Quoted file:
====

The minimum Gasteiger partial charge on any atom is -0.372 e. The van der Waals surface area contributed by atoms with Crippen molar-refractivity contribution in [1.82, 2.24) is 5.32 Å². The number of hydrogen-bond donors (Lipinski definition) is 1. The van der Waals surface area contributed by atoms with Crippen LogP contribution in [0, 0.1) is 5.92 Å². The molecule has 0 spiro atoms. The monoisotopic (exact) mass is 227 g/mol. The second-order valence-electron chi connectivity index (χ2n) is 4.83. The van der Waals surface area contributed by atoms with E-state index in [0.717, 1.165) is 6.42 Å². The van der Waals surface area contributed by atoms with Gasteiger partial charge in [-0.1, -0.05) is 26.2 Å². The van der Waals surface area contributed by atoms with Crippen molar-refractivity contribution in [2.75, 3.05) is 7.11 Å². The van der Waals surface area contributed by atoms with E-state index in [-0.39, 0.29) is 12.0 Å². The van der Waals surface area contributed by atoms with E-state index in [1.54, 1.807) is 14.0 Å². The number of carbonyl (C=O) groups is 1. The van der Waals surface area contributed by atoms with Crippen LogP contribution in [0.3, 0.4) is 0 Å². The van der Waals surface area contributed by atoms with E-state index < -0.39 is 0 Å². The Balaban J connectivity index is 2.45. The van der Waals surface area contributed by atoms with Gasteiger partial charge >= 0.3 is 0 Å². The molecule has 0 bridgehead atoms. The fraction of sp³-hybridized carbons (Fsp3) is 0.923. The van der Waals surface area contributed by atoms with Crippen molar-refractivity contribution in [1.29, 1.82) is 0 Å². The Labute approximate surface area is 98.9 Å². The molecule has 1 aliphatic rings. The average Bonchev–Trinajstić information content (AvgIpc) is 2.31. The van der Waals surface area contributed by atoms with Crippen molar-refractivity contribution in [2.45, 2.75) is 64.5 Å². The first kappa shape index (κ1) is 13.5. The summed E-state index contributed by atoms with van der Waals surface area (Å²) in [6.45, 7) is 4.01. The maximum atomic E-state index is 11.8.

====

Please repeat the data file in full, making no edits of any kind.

The minimum Gasteiger partial charge on any atom is -0.372 e. The van der Waals surface area contributed by atoms with Crippen molar-refractivity contribution in [1.82, 2.24) is 5.32 Å². The number of hydrogen-bond donors (Lipinski definition) is 1. The van der Waals surface area contributed by atoms with Crippen LogP contribution in [0, 0.1) is 5.92 Å². The molecule has 0 spiro atoms. The monoisotopic (exact) mass is 227 g/mol. The second-order valence-electron chi connectivity index (χ2n) is 4.83. The van der Waals surface area contributed by atoms with E-state index in [0.717, 1.165) is 6.42 Å². The van der Waals surface area contributed by atoms with Gasteiger partial charge in [-0.1, -0.05) is 26.2 Å². The van der Waals surface area contributed by atoms with Crippen molar-refractivity contribution in [2.75, 3.05) is 7.11 Å². The van der Waals surface area contributed by atoms with E-state index in [-0.39, 0.29) is 12.0 Å². The van der Waals surface area contributed by atoms with E-state index in [1.54, 1.807) is 14.0 Å². The number of carbonyl (C=O) groups is 1. The van der Waals surface area contributed by atoms with Crippen LogP contribution in [0.3, 0.4) is 0 Å². The van der Waals surface area contributed by atoms with E-state index < -0.39 is 0 Å². The Balaban J connectivity index is 2.45. The van der Waals surface area contributed by atoms with Gasteiger partial charge >= 0.3 is 0 Å². The molecule has 0 bridgehead atoms. The fraction of sp³-hybridized carbons (Fsp3) is 0.923. The van der Waals surface area contributed by atoms with Crippen molar-refractivity contribution in [1.29, 1.82) is 0 Å². The Labute approximate surface area is 98.9 Å². The molecule has 1 aliphatic rings. The average Bonchev–Trinajstić information content (AvgIpc) is 2.31. The van der Waals surface area contributed by atoms with Crippen molar-refractivity contribution in [2.45, 2.75) is 64.5 Å². The first kappa shape index (κ1) is 13.5. The summed E-state index contributed by atoms with van der Waals surface area (Å²) in [6.45, 7) is 4.01. The maximum atomic E-state index is 11.8.